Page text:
The big idea: data-driven transformation isn’t just about job cuts. It’s about improving business performance, developing employee skills, and enhancing job satisfaction. By shifting the conversation in this direction, you can reassure your CFO that it’s about strategic changes and productivity, not just cutting jobs. 


Image: Systematic change management process.


Just as building an electric vehicle requires specific skills, adopting data-driven strategies demands a different set of capabilities. So, how do you explain to the CFO the need for external help?

Start by acknowledging the capabilities of your in-house team. Before discussing the need for external expertise, it is important to acknowledge and support the capabilities of your in-house team. Recognizing their skills and successes nurtures morale, teamwork, and trust within the organisation. Starting with a positive approach establishes a constructive atmosphere and ensures a balanced perspective when considering the potential advantages of seeking external assistance.

Explain the value that external experts bring. External expertise brings new ideas, improved methods, and unique tools that can significantly enhance your data-driven transformation. Their expertise complements your team’s skills and adds fresh perspectives to achieve desired outcomes, and ensures that you are mitigating risks related to quality, progress and people dependency.

Strengthen your case with real-life examples. Consider Telia Lithuania’s experience. Despite having a skilled team managing their marketing tech stack, they faced challenges due to numerous changes across different departments. By partnering with a flexible and innovative expert like Avaus, they successfully implemented Salesforce Marketing Cloud Journeys, adopted new marketing tools, and built a CRM operational model. This helped Telia Lithuania get closer to their customers by giving them personal experiences and talking to them at the best time — when it helped the customer most.

The big idea: Just like building an electric vehicle requires specialised skills, transitioning to a data-driven model demands expertise beyond what the in-house team has. Highlighting the value of external assistance and providing real-life examples strengthen the case for strategic collaboration instead of downplaying the efforts of the internal team.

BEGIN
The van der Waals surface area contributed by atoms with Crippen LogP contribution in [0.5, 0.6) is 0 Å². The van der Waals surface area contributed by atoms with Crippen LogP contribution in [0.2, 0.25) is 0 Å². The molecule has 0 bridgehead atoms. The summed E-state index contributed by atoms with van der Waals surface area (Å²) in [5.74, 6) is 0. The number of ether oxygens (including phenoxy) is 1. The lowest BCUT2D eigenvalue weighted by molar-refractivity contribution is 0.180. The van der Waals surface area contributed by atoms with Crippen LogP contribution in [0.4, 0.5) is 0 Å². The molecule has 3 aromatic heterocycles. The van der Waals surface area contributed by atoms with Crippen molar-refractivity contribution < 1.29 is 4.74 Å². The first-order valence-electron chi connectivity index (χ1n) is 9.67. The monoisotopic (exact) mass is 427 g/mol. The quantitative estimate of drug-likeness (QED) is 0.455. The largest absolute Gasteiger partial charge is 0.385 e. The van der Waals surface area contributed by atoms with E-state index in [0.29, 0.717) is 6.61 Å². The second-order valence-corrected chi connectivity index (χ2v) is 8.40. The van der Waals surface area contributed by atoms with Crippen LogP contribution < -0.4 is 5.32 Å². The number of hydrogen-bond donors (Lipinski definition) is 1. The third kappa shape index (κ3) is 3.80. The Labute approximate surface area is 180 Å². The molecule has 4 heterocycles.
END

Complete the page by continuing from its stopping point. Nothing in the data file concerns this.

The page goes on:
Successfully guiding your CFO towards embracing a data-driven transformation involves more than just countering their concerns. It’s about convincing them of the potential ROI and the strategic importance of data-driven decision-making in shaping the company’s future.

This guide has equipped you with the insights to effectively navigate your CFO’s crucial questions, bridging the gap between your data-driven objectives and the CFO’s financial perspective. To recap, we’ve covered:

  1. Explaining the payback period – an important point to communicate effectively.
  2. Highlighting the urgency of data-driven transformation – this needs to remain a priority in your conversations.
  3. Justifying the need for external expertise – evaluating the extra value that an outside consultant or agency can add to your team.

Remember, digital transformation isn’t solely about technology—it’s about people, about creating a shared vision, and about fostering partnerships that include your entire organisation, particularly your CFO.

This isn’t merely a tech update, but a strategic investment for long-term growth. As you facilitate conversations around your company’s data-driven future, use these insights to strengthen your relationship with your CFO and foster a collaborative culture where innovation thrives.

So, how will you now talk to your CFO about data-driven transformation? 

We’d love to hear about your experiences. Feel free to share your thoughts, ask questions, or contact us for more in-depth help. We’re here to support you in making your digital transformation journey a successful one.